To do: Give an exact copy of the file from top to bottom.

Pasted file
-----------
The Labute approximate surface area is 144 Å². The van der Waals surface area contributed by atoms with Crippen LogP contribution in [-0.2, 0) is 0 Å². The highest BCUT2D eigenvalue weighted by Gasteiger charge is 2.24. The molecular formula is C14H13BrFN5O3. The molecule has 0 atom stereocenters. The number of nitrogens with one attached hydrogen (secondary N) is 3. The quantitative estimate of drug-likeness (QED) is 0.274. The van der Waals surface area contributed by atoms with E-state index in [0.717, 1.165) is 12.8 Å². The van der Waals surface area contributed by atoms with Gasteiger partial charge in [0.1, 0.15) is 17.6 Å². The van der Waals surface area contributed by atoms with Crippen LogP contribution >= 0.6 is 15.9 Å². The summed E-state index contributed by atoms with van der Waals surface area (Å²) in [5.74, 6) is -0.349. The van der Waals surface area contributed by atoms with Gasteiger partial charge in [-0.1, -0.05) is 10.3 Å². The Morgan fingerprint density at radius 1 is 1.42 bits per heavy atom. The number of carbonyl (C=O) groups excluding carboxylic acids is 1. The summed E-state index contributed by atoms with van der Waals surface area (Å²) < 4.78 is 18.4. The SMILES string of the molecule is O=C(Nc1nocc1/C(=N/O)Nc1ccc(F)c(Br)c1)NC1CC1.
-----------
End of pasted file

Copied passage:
The Labute approximate surface area is 144 Å². The van der Waals surface area contributed by atoms with Crippen LogP contribution in [-0.2, 0) is 0 Å². The highest BCUT2D eigenvalue weighted by Gasteiger charge is 2.24. The molecular formula is C14H13BrFN5O3. The molecule has 0 atom stereocenters. The number of nitrogens with one attached hydrogen (secondary N) is 3. The quantitative estimate of drug-likeness (QED) is 0.274. The van der Waals surface area contributed by atoms with E-state index in [0.717, 1.165) is 12.8 Å². The van der Waals surface area contributed by atoms with Gasteiger partial charge in [0.1, 0.15) is 17.6 Å². The van der Waals surface area contributed by atoms with Crippen LogP contribution >= 0.6 is 15.9 Å². The summed E-state index contributed by atoms with van der Waals surface area (Å²) in [5.74, 6) is -0.349. The van der Waals surface area contributed by atoms with Gasteiger partial charge in [-0.1, -0.05) is 10.3 Å². The Morgan fingerprint density at radius 1 is 1.42 bits per heavy atom. The number of carbonyl (C=O) groups excluding carboxylic acids is 1. The summed E-state index contributed by atoms with van der Waals surface area (Å²) < 4.78 is 18.4. The SMILES string of the molecule is O=C(Nc1nocc1/C(=N/O)Nc1ccc(F)c(Br)c1)NC1CC1.